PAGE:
Because they did not think it through, a routine has become enmeshed in unnecessary controversy and gradually turning to a political issue.
In recent weeks, the issue of minimum wage has engaged our attention. Suddenly, it has become part of the major issues in the nation. I want to make this point and I mean what I want to say, minimum wage is important but I insist with every sense of responsibility that it is not a very critical factor in classical development. I say so because it falls within administrative matters that ought to be handled in a routine fashion. Matters of salaries and wages are institutionalized issues in any organized society, they are standards and those standards have as well anticipatory positions that take care of future developments.
Someone may say we are not organized. That admission after 58 years of independence can only amount to self-indictment. If we were a serious nation with an eye for sustainable development such rudimentary matters ought to have been identified and dealt with properly.
I don’t know what to say about our labour leaders in recent times. If the truth must be said, they have become real cause for concern especially for those who expect our country to become a nation and put itself in a position to lead the rest of the Black World to make meaningful contributions towards civilization. The labour leader of today is different from what we had in the past. In the past we had men who knew what it meant to be a labour leader; they were men and women who were ahead of the society. They were vision bearers and agenda-setters; they did not just play with ideas, they entered the trenches to fight when it was necessary. Many of them were ready to pay the supreme sacrifice and some did pay.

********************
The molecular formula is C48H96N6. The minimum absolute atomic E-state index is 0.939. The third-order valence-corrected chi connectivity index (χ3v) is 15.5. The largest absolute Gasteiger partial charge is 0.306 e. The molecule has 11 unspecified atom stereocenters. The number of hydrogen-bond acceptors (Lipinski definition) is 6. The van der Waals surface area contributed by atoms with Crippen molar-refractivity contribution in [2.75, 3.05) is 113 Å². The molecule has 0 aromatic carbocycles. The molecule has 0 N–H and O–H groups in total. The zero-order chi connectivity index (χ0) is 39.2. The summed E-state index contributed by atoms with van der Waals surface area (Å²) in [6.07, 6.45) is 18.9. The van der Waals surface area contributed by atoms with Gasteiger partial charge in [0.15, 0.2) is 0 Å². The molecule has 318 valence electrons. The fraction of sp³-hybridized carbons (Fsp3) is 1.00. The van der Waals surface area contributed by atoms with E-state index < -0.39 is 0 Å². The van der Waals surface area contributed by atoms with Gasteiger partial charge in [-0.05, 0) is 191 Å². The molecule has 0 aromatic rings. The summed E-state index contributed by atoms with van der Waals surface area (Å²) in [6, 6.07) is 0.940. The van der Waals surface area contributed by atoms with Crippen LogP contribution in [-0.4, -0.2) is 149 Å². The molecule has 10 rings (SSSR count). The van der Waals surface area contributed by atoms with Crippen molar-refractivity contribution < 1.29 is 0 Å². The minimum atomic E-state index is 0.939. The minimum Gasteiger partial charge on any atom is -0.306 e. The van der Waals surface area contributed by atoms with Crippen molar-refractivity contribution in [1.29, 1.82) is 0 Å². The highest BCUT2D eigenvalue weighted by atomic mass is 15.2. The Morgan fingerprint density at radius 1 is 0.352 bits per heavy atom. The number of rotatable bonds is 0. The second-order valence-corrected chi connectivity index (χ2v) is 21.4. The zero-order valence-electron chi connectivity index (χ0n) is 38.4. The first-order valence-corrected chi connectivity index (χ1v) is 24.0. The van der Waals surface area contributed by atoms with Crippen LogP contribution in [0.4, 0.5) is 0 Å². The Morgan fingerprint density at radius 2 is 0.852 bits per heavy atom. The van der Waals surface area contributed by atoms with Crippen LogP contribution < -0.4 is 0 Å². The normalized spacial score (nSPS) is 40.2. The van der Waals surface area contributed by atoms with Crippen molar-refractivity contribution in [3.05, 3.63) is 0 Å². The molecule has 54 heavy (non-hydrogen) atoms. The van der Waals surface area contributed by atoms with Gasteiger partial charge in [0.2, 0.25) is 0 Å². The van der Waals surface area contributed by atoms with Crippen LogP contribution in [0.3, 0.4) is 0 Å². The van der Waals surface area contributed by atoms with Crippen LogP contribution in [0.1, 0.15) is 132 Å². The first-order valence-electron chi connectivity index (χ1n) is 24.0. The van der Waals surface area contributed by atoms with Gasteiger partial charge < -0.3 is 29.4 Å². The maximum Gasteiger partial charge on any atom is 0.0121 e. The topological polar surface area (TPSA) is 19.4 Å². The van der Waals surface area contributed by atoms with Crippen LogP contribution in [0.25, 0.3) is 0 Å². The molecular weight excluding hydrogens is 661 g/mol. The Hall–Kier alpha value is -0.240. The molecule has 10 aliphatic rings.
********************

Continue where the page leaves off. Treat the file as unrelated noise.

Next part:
This is no longer the case these days. Indeed, everything has changed; we have so much sound and loud noise signifying nothing of substance. If anything, labour leaders have become co-conspirators with our ineffective and low quality leadership class. In many instances political godfathers are strongly believed to be behind the election of some of those parading themselves as labour leaders and conscience of the country. The consequences of the abdication of responsibilities are visible for everyone to see and it includes endless debate and agitation for new minimum wage every successive year and leaving out core issues that could reasonably and progressively improve the living standard of the working class both in the public and private sectors.
Today, employment and the dignity attached to labour have been bastardized. Foreign investors hire workers on very undignified terms and fire according to their whims and caprices and yet nobody talks. Those dealt with cruelly are citizens of this country, they live and work in their own country, not that they are sojourners or economic exiles in another country, yet they are made to face all manner of indignity. In another instance even indigenous companies engage citizens and keep them perpetually on contractual basis and yet those who should find such behaviors repulsive look on and pretend as if nothing is happening or that they don’t know what to do about what they know is happening. This is too bad and those are some of the issues.